Tenacious Beasts: Wildlife Recoveries That Change How We Think about Animals
by Christopher J. Preston
from MIT Press
An inspiring look at wildlife species that are defying the odds and teaching important lessons about how to share a planet.
The news about wildlife is dire—more than 900 species have been wiped off the planet since industrialization. Against this bleak backdrop, however, there are also glimmers of hope and crucial lessons to be learned from animals that have defied global trends toward extinction. Bear in Italy, bison in North America, whales in the Atlantic. These populations are back from the brink, some of them in numbers unimaginable in a century. How has this happened? What shifts in thinking did it demand? In crisp, transporting prose, Christopher Preston reveals the mysteries and challenges at the heart of these resurgences.
Drawing on compelling personal stories from the researchers, Indigenous people, and activists who know the creatures best, Preston weaves together a gripping narrative of how some species are taking back vital, ecological roles. Each section of the book—farms, prairies, rivers, forests, oceans—offers a philosophical shift in how humans ought to think about animals, passionately advocating for the changes in attitude necessary for wildlife recovery.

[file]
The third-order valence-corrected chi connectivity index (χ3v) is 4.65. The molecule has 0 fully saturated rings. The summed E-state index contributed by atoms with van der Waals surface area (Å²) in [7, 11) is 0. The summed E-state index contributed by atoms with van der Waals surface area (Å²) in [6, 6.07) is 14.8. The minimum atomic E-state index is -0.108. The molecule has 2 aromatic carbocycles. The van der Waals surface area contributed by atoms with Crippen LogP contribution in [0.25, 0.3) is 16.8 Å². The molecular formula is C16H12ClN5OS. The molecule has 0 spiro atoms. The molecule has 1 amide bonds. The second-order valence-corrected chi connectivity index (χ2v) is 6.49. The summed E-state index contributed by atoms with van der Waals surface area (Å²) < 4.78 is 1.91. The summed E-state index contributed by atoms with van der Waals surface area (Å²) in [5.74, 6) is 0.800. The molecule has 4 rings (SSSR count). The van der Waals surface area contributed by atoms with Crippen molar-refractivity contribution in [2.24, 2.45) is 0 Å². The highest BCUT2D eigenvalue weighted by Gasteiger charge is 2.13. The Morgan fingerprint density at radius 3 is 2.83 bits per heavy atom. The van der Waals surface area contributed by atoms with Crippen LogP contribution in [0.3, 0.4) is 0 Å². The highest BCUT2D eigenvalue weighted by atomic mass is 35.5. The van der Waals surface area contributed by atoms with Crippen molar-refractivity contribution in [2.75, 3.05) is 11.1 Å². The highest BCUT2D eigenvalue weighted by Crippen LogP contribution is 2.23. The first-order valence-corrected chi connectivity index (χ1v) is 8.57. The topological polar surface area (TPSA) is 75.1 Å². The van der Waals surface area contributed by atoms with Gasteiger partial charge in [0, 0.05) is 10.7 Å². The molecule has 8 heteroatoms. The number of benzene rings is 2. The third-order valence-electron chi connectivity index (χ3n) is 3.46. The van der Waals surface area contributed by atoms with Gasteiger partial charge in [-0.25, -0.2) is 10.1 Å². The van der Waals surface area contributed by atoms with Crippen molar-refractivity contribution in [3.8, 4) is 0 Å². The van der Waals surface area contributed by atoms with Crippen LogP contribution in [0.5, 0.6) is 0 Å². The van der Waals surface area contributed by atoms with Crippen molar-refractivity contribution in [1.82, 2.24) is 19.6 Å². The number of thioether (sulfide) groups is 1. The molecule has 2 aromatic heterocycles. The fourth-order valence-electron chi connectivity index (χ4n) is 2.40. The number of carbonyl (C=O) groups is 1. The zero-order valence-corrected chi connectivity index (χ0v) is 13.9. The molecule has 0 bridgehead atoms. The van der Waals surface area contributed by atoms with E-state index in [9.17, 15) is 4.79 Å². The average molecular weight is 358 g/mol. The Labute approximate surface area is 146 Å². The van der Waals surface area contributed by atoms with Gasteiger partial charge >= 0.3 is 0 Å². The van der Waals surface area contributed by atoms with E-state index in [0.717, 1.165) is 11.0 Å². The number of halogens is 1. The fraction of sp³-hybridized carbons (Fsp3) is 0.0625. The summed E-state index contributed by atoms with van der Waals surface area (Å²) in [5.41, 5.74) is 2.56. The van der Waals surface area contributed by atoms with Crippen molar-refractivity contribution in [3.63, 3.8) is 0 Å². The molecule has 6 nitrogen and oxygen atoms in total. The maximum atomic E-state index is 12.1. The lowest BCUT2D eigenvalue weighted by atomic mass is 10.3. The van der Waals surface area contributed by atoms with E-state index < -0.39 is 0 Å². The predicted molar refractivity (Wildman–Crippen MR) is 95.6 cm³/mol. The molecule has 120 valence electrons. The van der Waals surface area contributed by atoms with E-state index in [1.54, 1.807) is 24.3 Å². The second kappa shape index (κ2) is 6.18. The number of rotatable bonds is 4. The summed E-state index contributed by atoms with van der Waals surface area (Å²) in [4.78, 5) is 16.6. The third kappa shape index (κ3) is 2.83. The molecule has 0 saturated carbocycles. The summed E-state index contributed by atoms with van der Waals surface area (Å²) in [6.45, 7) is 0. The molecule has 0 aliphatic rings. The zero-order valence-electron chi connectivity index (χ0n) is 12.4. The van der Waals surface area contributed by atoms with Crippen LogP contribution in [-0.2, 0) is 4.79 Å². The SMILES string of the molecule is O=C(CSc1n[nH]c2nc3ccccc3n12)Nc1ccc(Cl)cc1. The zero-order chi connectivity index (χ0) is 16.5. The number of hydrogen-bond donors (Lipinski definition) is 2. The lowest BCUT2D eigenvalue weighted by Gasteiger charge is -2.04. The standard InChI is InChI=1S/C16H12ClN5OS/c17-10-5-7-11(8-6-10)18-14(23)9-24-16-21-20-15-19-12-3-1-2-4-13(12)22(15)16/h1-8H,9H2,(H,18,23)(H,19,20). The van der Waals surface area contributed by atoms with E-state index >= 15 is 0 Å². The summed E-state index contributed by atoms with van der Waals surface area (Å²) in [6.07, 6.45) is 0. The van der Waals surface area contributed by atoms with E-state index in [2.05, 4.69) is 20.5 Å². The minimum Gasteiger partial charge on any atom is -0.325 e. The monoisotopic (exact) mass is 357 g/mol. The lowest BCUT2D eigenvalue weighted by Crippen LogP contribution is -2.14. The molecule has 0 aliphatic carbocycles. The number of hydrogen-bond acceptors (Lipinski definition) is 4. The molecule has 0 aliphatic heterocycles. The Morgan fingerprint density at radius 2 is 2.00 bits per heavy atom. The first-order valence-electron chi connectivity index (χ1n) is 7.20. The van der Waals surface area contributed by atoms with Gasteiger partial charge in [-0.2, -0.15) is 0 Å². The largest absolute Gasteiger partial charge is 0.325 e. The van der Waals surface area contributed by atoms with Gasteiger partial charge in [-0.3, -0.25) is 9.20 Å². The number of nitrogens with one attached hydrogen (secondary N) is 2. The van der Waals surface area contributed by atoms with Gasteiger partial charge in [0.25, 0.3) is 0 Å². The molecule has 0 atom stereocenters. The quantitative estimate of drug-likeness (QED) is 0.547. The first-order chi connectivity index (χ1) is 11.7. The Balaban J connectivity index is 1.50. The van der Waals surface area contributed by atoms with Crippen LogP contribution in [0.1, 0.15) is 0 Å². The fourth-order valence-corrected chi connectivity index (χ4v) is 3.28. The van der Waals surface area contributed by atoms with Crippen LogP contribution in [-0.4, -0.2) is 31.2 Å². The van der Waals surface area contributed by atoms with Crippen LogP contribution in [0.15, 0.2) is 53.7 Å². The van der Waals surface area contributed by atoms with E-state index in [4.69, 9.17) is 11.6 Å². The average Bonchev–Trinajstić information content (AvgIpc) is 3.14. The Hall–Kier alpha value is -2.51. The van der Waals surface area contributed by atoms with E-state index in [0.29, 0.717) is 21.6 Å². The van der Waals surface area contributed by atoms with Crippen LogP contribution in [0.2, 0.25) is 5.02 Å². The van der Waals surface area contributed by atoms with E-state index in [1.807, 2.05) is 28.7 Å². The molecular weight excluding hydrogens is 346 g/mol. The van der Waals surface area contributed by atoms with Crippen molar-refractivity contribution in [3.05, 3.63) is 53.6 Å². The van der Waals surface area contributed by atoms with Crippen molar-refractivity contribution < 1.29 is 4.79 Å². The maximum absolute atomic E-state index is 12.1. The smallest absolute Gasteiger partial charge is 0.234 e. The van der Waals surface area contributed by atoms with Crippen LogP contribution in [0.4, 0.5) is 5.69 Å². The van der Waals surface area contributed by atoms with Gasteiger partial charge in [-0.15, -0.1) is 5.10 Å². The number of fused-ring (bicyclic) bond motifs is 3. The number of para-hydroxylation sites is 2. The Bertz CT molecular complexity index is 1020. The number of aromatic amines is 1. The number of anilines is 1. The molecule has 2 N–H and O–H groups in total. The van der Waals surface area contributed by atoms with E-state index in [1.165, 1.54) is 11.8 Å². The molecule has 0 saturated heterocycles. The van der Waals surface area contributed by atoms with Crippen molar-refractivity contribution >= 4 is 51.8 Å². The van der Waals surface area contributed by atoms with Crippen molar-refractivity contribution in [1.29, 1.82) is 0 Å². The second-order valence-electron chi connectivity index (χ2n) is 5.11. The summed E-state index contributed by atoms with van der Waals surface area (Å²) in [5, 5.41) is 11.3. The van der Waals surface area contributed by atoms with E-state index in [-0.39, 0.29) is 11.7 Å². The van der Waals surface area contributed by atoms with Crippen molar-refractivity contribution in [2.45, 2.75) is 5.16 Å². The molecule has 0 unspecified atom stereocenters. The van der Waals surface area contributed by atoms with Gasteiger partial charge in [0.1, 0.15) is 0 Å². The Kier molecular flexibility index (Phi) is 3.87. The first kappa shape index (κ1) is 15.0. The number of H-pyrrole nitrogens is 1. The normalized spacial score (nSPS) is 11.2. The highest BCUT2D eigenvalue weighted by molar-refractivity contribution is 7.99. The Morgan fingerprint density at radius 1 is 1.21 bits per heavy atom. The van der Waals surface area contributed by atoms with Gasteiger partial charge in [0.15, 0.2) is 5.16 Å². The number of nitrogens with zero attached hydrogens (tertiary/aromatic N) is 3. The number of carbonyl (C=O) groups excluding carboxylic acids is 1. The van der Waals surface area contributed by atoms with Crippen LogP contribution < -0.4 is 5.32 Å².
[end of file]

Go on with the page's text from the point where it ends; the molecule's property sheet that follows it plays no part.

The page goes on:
Tenacious Beasts is quintessential nature writing for the Anthropocene, touching on different facets of ecological restoration from Indigenous knowledge to rewilding practices. More important, perhaps, the book offers a road map—and a measure of hope—for a future in which humans and animals can once again coexist.
Rare, well-delivered positive news about animals and the natural world . . . with . . . Inspiring stories of wildlife resilience and recovery. —Kirkus Reviews (starred review)
Christopher J. Preston
Christopher Preston’s essays have appeared in The Atlantic, Smithsonian, Aeon, and on the BBC website. He teaches environmental philosophy at the University of Montana and lives in Missoula, MT.
Tenacious Beasts follows Preston’s The Synthetic Age published in 2018.